Les Misérables and St Theresa of Avila


Hugh Jackman as Jean Valjean

Hugh Jackman as Jean Valjean

I went to see the film version of Les Misérables yesterday with my friends. I have seen the musical twice already in London but it’s such an amazing score and such a stirring story that I was more than happy to see what a film cast would make of it. If you don’t know the story I won’t spoil too much of it for you but it does focus very heavily on redemption and repentance and on the horrific circumstances that humans create and end up in.

The plot is taken from the book by Victor Hugo and focuses on 19th Century Revolutionary France following the life of a convict called Jean Valjean who is given a chance for freedom by a parish priest after he steals his silver. The story weaves through the life of a “fallen woman” forced into prostitution, her daughter, a revolutionary young aristocrat and a lawman, Javerre. There are so many lessons and inspirations that can be taken out of the story about the horror of life, of predjudice and of the failure to have mercy. But what struck me as I watched it yesterday was a real understanding of the prayer of St Theresa of Avila,

Christ has no body but yours,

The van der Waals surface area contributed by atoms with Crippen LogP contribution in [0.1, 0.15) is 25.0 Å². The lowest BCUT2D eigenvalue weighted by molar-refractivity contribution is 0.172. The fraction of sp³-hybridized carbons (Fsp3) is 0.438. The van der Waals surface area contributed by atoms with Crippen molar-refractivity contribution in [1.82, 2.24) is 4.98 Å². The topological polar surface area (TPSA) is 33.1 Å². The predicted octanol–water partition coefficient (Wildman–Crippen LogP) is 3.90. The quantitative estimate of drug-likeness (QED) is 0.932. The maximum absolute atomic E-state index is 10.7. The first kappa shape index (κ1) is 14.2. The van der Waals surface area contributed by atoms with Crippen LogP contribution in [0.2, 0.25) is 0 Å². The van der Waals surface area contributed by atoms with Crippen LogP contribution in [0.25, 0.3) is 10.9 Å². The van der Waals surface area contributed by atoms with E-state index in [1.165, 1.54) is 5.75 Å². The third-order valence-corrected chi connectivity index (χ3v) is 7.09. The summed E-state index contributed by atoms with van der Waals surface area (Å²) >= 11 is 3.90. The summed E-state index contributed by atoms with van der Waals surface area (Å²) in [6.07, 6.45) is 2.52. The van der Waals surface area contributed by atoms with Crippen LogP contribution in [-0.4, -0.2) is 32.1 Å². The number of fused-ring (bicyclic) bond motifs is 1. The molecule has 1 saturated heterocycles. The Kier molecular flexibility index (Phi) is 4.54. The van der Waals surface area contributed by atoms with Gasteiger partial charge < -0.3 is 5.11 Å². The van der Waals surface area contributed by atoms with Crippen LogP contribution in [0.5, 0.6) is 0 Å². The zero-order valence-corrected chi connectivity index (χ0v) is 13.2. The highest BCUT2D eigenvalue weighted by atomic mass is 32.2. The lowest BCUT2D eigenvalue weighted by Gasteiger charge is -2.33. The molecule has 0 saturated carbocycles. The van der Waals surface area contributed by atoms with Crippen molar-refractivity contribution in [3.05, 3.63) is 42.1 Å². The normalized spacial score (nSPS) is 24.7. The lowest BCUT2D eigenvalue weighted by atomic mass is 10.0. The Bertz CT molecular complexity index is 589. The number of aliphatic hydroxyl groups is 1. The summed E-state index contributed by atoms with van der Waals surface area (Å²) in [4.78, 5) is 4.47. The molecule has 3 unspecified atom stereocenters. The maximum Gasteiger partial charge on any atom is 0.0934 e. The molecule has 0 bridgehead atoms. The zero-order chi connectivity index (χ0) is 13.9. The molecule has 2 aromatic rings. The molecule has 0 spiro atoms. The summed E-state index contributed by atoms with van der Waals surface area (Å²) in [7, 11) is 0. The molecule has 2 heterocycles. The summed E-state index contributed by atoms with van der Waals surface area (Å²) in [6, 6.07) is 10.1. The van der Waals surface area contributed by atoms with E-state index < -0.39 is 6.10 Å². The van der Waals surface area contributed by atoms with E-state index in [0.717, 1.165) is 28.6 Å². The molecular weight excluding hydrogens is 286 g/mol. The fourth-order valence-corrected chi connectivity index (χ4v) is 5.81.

No hands, no feet on earth but yours,
Yours are the eyes with which he looks compassion on this world,
Yours are the feet with which he walks to do good,
Yours are the hands, with which he blesses all the world.

When the whole world and all the ‘good’ people have told you that you are nothing why would you be seeking out God. They claim to represent him, so he certainly wouldn’t be interested in you. You might pray for release and get none. Why should you believe? Our physical bodies are how we interact with creation, if they show us nothing but pain, filth and rejection it’s going to be pretty hard for us to rejoice in the beauty of Christ.

I think back on all the people I have hurt, all the times when I have responded with an idiotic pride, all the times when I have cared more to make a joke than to respect another person and it makes me ashamed of how I have treated others and as much how I have dirtied their picture of God, and perhaps given them reason to move further away from him. We are all guilty as each other, I’m not claiming any special nastiness here.

It’s a solemn thing when it comes home to you like that. The only way through it is to remember that in the end it’s not about you/me. We have to believe that if I drive someone further away another person can demonstrate God’s love and perhaps draw them nearer and perhaps that as long as we can recognise it God can do something else, somewhere else with our lives.

But it is really important that there are people who need God who are not going to walk into our churches on Sunday morning with smiles and open hearts, they are unlikely to seek silence in order to commune with Him. They only have us and we have to brave enough to respond openly to others and humble enough to keep going when we fail, because it is the chief way he has set up to touch this world.

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